January 15, 2001 |
It was a cold but radiant weekend here, the nicest so far this winter. The boulevards of the Right Bank were mobbed with people enticed by post-New Year's sales. So why did hundreds choose to spend a glorious afternoon indoors, sunk in the same red velvet seats at the Olympia music hall where audiences have listened to the likes of Liza Minnelli and Jacques Brel? The improbable answer is what for Americans is kid stuff: a national spelling championship.
July 13, 1989 |
Two hundred years ago this Friday, a mob of Parisians that included wine merchants, cabinet makers, a brewer, a laundress and an 8-year-old boy sparked the French Revolution by storming the Bastille Prison. Today, the site is marked for eternity by a plaque above La Divine pizzeria in the Place de la Bastille: "Seized by the people on July 14, 1789, and demolished the same year."
June 20, 1997 |
For six grueling weeks, Marisol Touraine crisscrossed working-class neighborhoods by the railroad tracks, farm hamlets and village markets, tramping in her black pumps, rain or shine, across a 60-mile stretch of central France in quest of votes.
May 19, 2000 |
Friday, 10 p.m., Place d'Italie. Francis Thomas, a.k.a. "Fanta Boy," is here with his wheels on, ready to roll. All week, the lanky, unmarried immigrant from Cameroon has waited for this moment. It's what he daydreams about while working as a security guard: the wind in his face, the pavement under his feet, the thrill of streaking downhill at 30 mph. "Once you've tasted the Friday night ride, you become impatient for Friday to roll around again," says Thomas, 25. "You can't live without it."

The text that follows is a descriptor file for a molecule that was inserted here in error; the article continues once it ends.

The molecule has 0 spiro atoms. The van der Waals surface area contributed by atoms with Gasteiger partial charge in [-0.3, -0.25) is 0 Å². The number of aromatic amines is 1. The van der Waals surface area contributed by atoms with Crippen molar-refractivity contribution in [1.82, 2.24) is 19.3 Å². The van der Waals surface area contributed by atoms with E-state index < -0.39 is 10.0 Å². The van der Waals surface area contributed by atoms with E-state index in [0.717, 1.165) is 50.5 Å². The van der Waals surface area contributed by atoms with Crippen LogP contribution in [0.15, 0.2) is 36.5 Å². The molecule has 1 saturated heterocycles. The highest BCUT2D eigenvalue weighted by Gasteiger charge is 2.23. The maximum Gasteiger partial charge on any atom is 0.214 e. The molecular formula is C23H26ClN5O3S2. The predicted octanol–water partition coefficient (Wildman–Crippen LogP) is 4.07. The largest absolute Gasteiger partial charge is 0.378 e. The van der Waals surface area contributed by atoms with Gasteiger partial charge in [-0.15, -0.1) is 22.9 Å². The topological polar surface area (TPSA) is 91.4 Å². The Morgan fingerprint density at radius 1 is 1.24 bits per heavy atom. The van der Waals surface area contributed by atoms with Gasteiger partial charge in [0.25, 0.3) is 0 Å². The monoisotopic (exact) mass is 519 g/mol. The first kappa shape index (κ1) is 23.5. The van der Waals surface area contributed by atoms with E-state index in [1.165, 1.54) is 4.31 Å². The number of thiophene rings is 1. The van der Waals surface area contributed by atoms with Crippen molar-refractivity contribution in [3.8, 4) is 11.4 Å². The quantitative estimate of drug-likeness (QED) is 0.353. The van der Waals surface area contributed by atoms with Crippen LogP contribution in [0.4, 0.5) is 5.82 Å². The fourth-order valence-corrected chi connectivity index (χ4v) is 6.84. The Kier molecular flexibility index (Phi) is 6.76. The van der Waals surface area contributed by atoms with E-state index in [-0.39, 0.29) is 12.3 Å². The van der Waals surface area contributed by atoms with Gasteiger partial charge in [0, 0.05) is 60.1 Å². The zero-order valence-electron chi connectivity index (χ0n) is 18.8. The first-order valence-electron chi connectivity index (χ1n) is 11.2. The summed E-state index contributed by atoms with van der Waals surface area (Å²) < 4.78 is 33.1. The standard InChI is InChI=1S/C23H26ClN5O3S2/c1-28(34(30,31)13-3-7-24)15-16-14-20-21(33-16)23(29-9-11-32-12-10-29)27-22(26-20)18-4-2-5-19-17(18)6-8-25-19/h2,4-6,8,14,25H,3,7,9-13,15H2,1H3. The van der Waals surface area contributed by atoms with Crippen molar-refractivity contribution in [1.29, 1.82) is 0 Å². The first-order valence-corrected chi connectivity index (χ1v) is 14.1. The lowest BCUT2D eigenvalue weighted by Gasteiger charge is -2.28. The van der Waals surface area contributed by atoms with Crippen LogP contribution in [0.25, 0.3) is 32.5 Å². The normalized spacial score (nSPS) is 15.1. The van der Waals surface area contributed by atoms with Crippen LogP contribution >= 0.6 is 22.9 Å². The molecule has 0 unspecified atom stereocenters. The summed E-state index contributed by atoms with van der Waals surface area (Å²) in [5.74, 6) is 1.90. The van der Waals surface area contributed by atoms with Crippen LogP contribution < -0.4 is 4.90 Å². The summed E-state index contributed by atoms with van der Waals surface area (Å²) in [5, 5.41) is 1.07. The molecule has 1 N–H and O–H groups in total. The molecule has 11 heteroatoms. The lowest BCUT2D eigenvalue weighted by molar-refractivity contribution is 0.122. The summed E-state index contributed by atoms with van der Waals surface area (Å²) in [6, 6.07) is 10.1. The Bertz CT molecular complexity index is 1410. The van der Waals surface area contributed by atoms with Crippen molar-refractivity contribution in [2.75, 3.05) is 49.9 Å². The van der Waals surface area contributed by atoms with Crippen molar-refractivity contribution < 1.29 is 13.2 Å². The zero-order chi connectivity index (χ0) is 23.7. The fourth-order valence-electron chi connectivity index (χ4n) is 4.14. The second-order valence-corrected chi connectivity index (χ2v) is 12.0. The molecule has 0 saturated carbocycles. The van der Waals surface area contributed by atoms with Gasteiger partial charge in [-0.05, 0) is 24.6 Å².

January 24, 1987 |
There have been times when French singers such as Maurice Chevalier and Edith Piaf and, more recently, Yves Montand and Juliette Greco caught the emotions of listeners throughout the world. But times and tastes have changed. Few foreigners now listen to or even know anything about the latest singers of France.
June 28, 1996 |
The warning came straight from President Jacques Chirac's office, and Paul Bocuse, the 71-year-old grand chef of Lyons, was not about to argue. "We are under orders from the palace," Bocuse said Thursday as his kitchen prepared a regional specialty, quenelles of fish in a crayfish sauce, for the seven leaders of the world's wealthiest countries. "Lighter meals, with less salt and fewer courses. Everything simple." Bocuse shrugged, adding impishly: "But we always do everything simply."
November 29, 1991 |
This is the busiest season for a coterie of specialty stores that have sprung up in the world's capital of haute cuisine--stores bringing Parisians such American classics as pancake mix, microwave popcorn and macaroni and cheese. The shops, bearing kitschy Americana names such as "The Real McCoy" and "Thanksgiving," have challenged sticky import regulations and nightmarish shipping logistics to build a clientele of nostalgic expatriate Americans and open-minded French gourmands.
April 22, 2000 |
McDonald's in France has faced the ire of ransacking peasants and the scorn of a president known for relishing calves' heads more than cheeseburgers. This week, the attacks on the U.S. fast-food giant crossed a threshold when a bombing killed one of its employees. Denis Hennequin, president and CEO of McDonald's France, begged his countrymen Friday to stop thinking of his chain as anything other than restaurants staffed by industrious employees.
July 17, 1990 |
As the last rider struggled up the steep grade to the finish line, the disappointment of the large crowd and, indeed, France itself, seemed to roll up the mountain with him. "He has lost the yellow jersey! Ronan Pensec has lost the yellow jersey!" a cacophony of broadcasters announced from loudspeakers and hundreds of hand-held radios that lined the route. Pensec, his weathered face pale as snow, dropped to the ground and slumped against the base of the winner's platform.
June 14, 1990 |
The unexpected victory of an Islamic fundamentalist party in Algerian elections sent shock waves Wednesday throughout a political establishment in France that still has strong cultural and emotional ties to the former French colony.